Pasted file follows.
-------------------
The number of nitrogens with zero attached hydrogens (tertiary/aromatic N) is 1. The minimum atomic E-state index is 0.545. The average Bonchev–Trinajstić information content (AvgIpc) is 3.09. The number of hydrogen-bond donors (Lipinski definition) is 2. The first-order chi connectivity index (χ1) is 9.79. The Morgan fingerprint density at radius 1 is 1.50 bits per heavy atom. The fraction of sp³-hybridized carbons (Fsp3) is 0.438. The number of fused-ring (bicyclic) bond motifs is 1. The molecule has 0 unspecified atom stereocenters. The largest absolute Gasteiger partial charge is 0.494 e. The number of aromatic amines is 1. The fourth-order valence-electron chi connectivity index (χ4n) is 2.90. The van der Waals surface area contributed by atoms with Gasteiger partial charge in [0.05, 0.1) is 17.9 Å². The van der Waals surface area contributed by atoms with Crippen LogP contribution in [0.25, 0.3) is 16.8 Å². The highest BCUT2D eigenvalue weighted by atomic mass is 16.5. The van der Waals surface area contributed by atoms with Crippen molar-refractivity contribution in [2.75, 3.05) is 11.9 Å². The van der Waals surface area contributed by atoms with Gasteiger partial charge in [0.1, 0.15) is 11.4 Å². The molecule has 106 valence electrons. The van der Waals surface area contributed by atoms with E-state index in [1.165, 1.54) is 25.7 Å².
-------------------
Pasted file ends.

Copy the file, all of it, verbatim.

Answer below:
The number of nitrogens with zero attached hydrogens (tertiary/aromatic N) is 1. The minimum atomic E-state index is 0.545. The average Bonchev–Trinajstić information content (AvgIpc) is 3.09. The number of hydrogen-bond donors (Lipinski definition) is 2. The first-order chi connectivity index (χ1) is 9.79. The Morgan fingerprint density at radius 1 is 1.50 bits per heavy atom. The fraction of sp³-hybridized carbons (Fsp3) is 0.438. The number of fused-ring (bicyclic) bond motifs is 1. The molecule has 0 unspecified atom stereocenters. The largest absolute Gasteiger partial charge is 0.494 e. The number of aromatic amines is 1. The fourth-order valence-electron chi connectivity index (χ4n) is 2.90. The van der Waals surface area contributed by atoms with Gasteiger partial charge in [0.05, 0.1) is 17.9 Å². The van der Waals surface area contributed by atoms with Crippen LogP contribution in [0.25, 0.3) is 16.8 Å². The highest BCUT2D eigenvalue weighted by atomic mass is 16.5. The van der Waals surface area contributed by atoms with Crippen molar-refractivity contribution in [2.75, 3.05) is 11.9 Å². The van der Waals surface area contributed by atoms with Gasteiger partial charge in [0.1, 0.15) is 11.4 Å². The molecule has 106 valence electrons. The van der Waals surface area contributed by atoms with E-state index in [1.165, 1.54) is 25.7 Å².